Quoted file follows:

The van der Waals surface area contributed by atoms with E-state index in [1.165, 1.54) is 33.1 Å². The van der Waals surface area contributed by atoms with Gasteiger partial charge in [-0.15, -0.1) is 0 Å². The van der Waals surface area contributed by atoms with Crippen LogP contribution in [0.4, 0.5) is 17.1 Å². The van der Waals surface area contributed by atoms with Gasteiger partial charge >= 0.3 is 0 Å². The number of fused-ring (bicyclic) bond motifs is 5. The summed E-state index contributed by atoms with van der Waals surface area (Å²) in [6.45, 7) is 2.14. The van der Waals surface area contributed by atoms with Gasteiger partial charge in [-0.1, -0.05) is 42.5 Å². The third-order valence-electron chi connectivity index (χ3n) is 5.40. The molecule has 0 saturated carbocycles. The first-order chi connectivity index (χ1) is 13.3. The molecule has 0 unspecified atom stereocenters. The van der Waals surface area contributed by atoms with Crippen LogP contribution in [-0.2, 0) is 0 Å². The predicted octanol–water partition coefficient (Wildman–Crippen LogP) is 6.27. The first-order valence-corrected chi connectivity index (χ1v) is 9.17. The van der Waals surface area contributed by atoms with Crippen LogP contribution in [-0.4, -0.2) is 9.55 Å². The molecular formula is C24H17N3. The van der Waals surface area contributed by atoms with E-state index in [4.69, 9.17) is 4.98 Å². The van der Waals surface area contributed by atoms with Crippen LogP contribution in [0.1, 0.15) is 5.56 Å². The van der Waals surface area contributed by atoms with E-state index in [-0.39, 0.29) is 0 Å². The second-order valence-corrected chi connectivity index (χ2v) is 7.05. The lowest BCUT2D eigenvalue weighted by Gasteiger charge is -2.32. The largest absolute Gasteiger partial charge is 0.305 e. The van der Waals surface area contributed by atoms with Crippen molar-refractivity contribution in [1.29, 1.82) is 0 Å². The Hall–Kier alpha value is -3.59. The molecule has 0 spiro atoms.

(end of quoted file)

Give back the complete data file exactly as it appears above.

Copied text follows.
The van der Waals surface area contributed by atoms with E-state index in [1.165, 1.54) is 33.1 Å². The van der Waals surface area contributed by atoms with Gasteiger partial charge in [-0.15, -0.1) is 0 Å². The van der Waals surface area contributed by atoms with Crippen LogP contribution in [0.4, 0.5) is 17.1 Å². The van der Waals surface area contributed by atoms with Gasteiger partial charge >= 0.3 is 0 Å². The number of fused-ring (bicyclic) bond motifs is 5. The summed E-state index contributed by atoms with van der Waals surface area (Å²) in [6.45, 7) is 2.14. The van der Waals surface area contributed by atoms with Gasteiger partial charge in [-0.1, -0.05) is 42.5 Å². The third-order valence-electron chi connectivity index (χ3n) is 5.40. The molecule has 0 saturated carbocycles. The first-order chi connectivity index (χ1) is 13.3. The molecule has 0 unspecified atom stereocenters. The van der Waals surface area contributed by atoms with Crippen LogP contribution in [-0.2, 0) is 0 Å². The predicted octanol–water partition coefficient (Wildman–Crippen LogP) is 6.27. The first-order valence-corrected chi connectivity index (χ1v) is 9.17. The van der Waals surface area contributed by atoms with Crippen LogP contribution in [-0.4, -0.2) is 9.55 Å². The molecular formula is C24H17N3. The van der Waals surface area contributed by atoms with E-state index in [4.69, 9.17) is 4.98 Å². The van der Waals surface area contributed by atoms with Crippen LogP contribution in [0.1, 0.15) is 5.56 Å². The van der Waals surface area contributed by atoms with E-state index in [-0.39, 0.29) is 0 Å². The second-order valence-corrected chi connectivity index (χ2v) is 7.05. The lowest BCUT2D eigenvalue weighted by Gasteiger charge is -2.32. The largest absolute Gasteiger partial charge is 0.305 e. The van der Waals surface area contributed by atoms with Crippen molar-refractivity contribution in [1.29, 1.82) is 0 Å². The Hall–Kier alpha value is -3.59. The molecule has 0 spiro atoms.